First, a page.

There’s a whole category of books that can be described as “no plot, just vibes.” And then there are books that are “all plot, weird vibes.” If you’re looking for a book that will really shake you out of your current state of mind, a fever dream book that employs dream logic, surreal imagery, distorted spacetime, or stream-of-consciousness writing might do the trick.
What does it mean for a book to read like a fever dream? At the very least, it needs to be weird, with some characters, plot points, or settings that would never occur in real life. And the writing will probably put you on edge with feelings of anxiety or confusion. These are definitely the books you will remember for the mood they put you in while reading more than for the recollection of point-by-point plot details.
You might think actual fever dreams are pretty horrible! Why would I want to recreate those feelings? Maybe it’s like reading a horror novel. It’s fun when you know you are safe. And unlike a real fever dream, you can tap out if you need a break from the chaos. So here I will do my best to succinctly capture some pretty wild books in the following little blurbs.
Sterling Karat Gold by Isabel Waidner
Sterling Beckenbauer is attacked then arrested unfairly. And then, they hold a trial of their own to try to exonerate themselves. And I know what you’re thinking. It’s like an update of Kafka’s The Trial, right? I don’t recall time-traveling spaceships in The Trial, though. Like many fever dream books, this book uses its exaggerated storytelling to share people’s very real plights, in this case, the violence exacted upon queer and non-conforming people. And although that is a very serious topic, this book is also a very fun and funny ride.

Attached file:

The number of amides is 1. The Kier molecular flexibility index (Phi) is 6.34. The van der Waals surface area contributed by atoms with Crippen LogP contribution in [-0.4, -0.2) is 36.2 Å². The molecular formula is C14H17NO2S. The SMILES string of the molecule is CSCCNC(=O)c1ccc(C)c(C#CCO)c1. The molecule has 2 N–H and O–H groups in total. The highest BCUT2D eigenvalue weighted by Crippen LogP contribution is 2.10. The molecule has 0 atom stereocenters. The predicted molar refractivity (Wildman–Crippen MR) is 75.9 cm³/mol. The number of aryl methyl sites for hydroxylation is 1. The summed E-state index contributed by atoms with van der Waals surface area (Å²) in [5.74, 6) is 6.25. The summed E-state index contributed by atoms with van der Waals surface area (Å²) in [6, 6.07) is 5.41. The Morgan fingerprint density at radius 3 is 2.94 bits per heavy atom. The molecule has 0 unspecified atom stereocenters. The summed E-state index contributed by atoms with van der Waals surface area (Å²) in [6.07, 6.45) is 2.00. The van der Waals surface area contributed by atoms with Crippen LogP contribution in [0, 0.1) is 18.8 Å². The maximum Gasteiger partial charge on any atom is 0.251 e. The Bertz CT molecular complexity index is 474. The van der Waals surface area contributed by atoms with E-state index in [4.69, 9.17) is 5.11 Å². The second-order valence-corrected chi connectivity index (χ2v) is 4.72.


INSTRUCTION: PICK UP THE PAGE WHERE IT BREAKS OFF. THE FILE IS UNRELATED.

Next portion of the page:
All’s Well by Mona Awad
This follow-up to the author’s wildly popular Bunny is another weird and dark book with an academic setting. In All’s Well, Miranda is a college theater professor whose chronic pain has led to a dependence on painkillers. She wants to stage Shakespeare’s All’s Well That Ends Well, but her students really want to do Macbeth. When she’s at a personal low, she meets some people who promise to turn her life around. And things get really strange from there.
Palimpsest by Catherynne M. Valente
If the idea of reading about a sexually-transmitted city doesn’t instantly lure you in, well, you and I are very different readers. If you’ve read any of this author’s other works, like Deathless or Space Opera, you’ll know she has a fairly baroque writing style. This book follows four characters who access the fantasy city of Palimpsest in their dreams after having sex with a stranger. Their desire to visit Palimpsest in their waking lives drives this erotic and wondrous book.
The Blind Owl by Sadegh Hedayat, translated by Naveed Noori
If you haven’t read this book, one of the classics of modern Iranian literature, get into it! First published in 1936, this novel follows an unnamed narrator in despair after losing a lover. In his morbid state, he starts talking to a shadow on the wall that looks like an owl. His confessions are macabre and surreal, a descent into madness. But the story repeats in a second part, told more straightforwardly but sometimes contradicting the first part. The reader is left to sort out the truth.
The Hearing Trumpet by Leonora Carrington